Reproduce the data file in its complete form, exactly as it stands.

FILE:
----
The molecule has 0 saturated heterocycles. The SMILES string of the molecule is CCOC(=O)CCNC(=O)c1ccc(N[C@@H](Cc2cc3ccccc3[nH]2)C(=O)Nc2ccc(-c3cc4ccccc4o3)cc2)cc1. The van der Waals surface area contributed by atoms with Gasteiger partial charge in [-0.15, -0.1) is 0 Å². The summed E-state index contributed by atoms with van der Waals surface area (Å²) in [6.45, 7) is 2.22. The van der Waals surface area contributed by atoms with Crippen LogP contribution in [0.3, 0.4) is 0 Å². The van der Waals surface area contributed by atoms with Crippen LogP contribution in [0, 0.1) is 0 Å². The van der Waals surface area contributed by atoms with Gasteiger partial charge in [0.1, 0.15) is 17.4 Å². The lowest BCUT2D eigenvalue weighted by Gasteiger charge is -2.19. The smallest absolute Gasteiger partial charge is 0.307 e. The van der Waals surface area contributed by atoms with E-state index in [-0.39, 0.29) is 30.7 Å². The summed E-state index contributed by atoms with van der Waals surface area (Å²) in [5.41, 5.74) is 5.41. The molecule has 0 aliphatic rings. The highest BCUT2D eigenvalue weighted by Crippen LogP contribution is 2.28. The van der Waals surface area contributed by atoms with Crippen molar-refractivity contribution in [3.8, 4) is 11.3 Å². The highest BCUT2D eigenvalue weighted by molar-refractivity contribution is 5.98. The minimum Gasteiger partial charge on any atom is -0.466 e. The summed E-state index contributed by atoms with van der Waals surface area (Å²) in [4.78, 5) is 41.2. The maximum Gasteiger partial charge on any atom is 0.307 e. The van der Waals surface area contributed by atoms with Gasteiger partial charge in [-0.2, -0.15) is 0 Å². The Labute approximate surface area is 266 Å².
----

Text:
The molecule has 0 saturated heterocycles. The SMILES string of the molecule is CCOC(=O)CCNC(=O)c1ccc(N[C@@H](Cc2cc3ccccc3[nH]2)C(=O)Nc2ccc(-c3cc4ccccc4o3)cc2)cc1. The van der Waals surface area contributed by atoms with Gasteiger partial charge in [-0.15, -0.1) is 0 Å². The summed E-state index contributed by atoms with van der Waals surface area (Å²) in [6.45, 7) is 2.22. The van der Waals surface area contributed by atoms with Crippen LogP contribution in [0.3, 0.4) is 0 Å². The van der Waals surface area contributed by atoms with Crippen LogP contribution in [0, 0.1) is 0 Å². The van der Waals surface area contributed by atoms with Gasteiger partial charge in [0.1, 0.15) is 17.4 Å². The lowest BCUT2D eigenvalue weighted by Gasteiger charge is -2.19. The smallest absolute Gasteiger partial charge is 0.307 e. The van der Waals surface area contributed by atoms with E-state index in [-0.39, 0.29) is 30.7 Å². The summed E-state index contributed by atoms with van der Waals surface area (Å²) in [5.41, 5.74) is 5.41. The molecule has 0 aliphatic rings. The highest BCUT2D eigenvalue weighted by Crippen LogP contribution is 2.28. The van der Waals surface area contributed by atoms with Crippen molar-refractivity contribution in [3.8, 4) is 11.3 Å². The highest BCUT2D eigenvalue weighted by molar-refractivity contribution is 5.98. The minimum Gasteiger partial charge on any atom is -0.466 e. The summed E-state index contributed by atoms with van der Waals surface area (Å²) in [4.78, 5) is 41.2. The maximum Gasteiger partial charge on any atom is 0.307 e. The van der Waals surface area contributed by atoms with Gasteiger partial charge in [-0.2, -0.15) is 0 Å². The Labute approximate surface area is 266 Å².